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J Am Soc Echocardiogr. 2016 Feb;29(2):93-102. doi: 10.1016/j.echo.2015.11.001. Epub 2015 Dec 11.

Addressing the Controversy of Estimating Pulmonary Arterial Pressure by Echocardiography.

Author information

1
Division of Cardiovascular Medicine, Stanford University School of Medicine, Stanford, California. Electronic address: mamsalle@stanford.edu.
2
Division of Pulmonary and Critical Care, Stanford University School of Medicine, Stanford, California.
3
Division of Cardiovascular Medicine, Stanford University School of Medicine, Stanford, California.

Abstract

BACKGROUND:

There is currently controversy over whether echocardiography provides reliable estimations of pulmonary pressures. The objective of this study was to determine the factors influencing the accuracy and reliability of estimating right ventricular systolic pressure (RVSP) using echocardiography in patients with advanced lung disease or pulmonary arterial hypertension.

METHODS:

Between January 2001 and December 2012, 667 patients with advanced lung disease or pulmonary arterial hypertension underwent right heart catheterization and transthoracic echocardiography. Of those, 307 had both studies within 5 days of each other. The correlation and bias in estimating RVSP according to tricuspid regurgitation (TR) signal quality and reader expertise were retrospectively determined. Reasons for under- and overestimation were analyzed. The diagnostic performance of estimated RVSP, relative right ventricular size, eccentricity index, and tricuspid annular plane systolic excursion was compared for classifying patients with pulmonary hypertension (mean pulmonary artery pressure ≥ 25 mm Hg).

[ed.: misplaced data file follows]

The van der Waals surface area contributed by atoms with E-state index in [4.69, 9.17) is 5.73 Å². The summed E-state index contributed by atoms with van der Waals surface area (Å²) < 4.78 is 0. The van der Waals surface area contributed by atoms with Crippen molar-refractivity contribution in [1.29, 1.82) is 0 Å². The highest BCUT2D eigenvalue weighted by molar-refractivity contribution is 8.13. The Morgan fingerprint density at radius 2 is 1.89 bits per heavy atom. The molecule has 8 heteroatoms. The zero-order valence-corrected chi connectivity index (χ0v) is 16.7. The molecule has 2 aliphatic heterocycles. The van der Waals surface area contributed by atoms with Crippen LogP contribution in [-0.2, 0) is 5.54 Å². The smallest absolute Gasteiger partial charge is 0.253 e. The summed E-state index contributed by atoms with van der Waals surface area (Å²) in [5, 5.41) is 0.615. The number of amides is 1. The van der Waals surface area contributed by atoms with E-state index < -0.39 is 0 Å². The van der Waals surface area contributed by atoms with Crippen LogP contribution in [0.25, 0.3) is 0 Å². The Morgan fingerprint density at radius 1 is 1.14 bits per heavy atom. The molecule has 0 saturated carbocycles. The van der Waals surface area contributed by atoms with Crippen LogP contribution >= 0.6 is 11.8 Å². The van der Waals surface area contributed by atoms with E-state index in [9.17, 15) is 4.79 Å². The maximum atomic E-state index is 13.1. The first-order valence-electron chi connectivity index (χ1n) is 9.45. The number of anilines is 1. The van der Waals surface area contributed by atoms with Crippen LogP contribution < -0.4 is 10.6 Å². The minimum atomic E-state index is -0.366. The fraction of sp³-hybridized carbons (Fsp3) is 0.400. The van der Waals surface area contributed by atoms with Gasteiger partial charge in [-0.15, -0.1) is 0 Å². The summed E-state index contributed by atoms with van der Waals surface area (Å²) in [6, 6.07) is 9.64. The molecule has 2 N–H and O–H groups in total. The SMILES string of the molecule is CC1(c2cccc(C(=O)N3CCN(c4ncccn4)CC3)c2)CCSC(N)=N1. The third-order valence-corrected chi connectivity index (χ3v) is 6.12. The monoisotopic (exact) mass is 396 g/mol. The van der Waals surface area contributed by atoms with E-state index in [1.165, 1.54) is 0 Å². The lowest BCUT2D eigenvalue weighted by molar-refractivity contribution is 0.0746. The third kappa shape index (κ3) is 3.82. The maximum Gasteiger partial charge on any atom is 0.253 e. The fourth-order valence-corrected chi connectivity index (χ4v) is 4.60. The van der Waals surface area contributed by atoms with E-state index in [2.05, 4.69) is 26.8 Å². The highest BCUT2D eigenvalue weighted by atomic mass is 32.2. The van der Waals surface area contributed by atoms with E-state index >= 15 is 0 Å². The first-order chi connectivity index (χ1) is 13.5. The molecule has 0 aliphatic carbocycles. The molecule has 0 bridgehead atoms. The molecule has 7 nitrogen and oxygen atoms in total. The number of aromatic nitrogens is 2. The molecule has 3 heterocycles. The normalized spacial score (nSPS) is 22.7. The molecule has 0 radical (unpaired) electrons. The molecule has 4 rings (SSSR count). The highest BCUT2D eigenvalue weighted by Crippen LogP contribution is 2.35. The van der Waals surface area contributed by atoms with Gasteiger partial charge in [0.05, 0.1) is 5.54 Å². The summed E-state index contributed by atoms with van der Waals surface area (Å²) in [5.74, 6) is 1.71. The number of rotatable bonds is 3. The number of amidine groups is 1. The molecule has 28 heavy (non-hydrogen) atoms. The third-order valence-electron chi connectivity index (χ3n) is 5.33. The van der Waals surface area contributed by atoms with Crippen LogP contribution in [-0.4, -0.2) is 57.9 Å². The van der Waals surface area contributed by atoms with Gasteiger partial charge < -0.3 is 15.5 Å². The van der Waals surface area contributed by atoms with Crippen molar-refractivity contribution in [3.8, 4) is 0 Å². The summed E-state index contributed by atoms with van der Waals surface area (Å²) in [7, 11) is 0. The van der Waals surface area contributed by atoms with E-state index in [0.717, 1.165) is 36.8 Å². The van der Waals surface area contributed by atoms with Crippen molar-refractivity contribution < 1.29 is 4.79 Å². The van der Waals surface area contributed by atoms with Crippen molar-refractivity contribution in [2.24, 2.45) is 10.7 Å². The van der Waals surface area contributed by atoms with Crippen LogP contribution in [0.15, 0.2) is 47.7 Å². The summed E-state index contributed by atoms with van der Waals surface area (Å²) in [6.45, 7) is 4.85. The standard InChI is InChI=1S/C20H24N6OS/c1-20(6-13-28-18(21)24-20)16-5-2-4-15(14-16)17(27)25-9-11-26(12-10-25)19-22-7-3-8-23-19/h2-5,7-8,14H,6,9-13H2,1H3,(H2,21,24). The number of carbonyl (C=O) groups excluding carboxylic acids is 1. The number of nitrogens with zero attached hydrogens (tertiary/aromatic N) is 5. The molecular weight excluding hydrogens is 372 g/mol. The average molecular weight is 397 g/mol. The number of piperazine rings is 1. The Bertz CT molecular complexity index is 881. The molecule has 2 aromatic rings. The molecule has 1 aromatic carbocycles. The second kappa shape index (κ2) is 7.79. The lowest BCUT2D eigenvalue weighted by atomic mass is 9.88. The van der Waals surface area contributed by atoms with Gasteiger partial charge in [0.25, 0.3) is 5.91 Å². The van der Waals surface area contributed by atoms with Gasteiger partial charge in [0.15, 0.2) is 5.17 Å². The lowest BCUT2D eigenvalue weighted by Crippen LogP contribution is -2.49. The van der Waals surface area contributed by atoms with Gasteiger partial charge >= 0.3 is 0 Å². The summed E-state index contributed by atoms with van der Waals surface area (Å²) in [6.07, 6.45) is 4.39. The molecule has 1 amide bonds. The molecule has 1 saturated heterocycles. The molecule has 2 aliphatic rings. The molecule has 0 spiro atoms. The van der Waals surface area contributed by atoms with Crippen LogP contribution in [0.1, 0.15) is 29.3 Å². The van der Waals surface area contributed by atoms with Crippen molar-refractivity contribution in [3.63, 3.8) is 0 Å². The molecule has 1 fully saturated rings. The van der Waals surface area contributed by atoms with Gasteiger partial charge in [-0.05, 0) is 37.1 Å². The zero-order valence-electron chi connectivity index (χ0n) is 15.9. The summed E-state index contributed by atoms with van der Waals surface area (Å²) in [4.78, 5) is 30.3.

RESULTS:

Invasive mean and systolic pulmonary artery pressures were strongly correlated (R(2) = 0.95, P < .001), with mean pulmonary artery pressure = 0.60 × systolic pulmonary artery pressure + 2.1 mm Hg. Among patients undergoing right heart catheterization and transthoracic echocardiography within 5 days, level 3 readers considered only 61% of TR signals interpretable, compared with 72% in clinical reports. Overestimation in the clinical report was related mainly to not assigning peak TR velocity at the modal frequency and underestimation to overreading of uninterpretable signals. When the TR signal was interpretable, the areas under the curve for classifying pulmonary hypertension were 0.97 for RVSP and 0.98 for RVSP and eccentricity index (P > .05). When TR signals were uninterpretable, eccentricity index and right ventricular size were independently associated with pulmonary hypertension (area under the curve, 0.77).

CONCLUSIONS:

Echocardiography reliably estimates RVSP when attention is given to simple quality metrics.

KEYWORDS:

Advanced lung disease; Echocardiography; Pulmonary hypertension; Right heart catheterization; Right ventricular systolic pressure

PMID:
26691401
DOI:
10.1016/j.echo.2015.11.001
[Indexed for MEDLINE]

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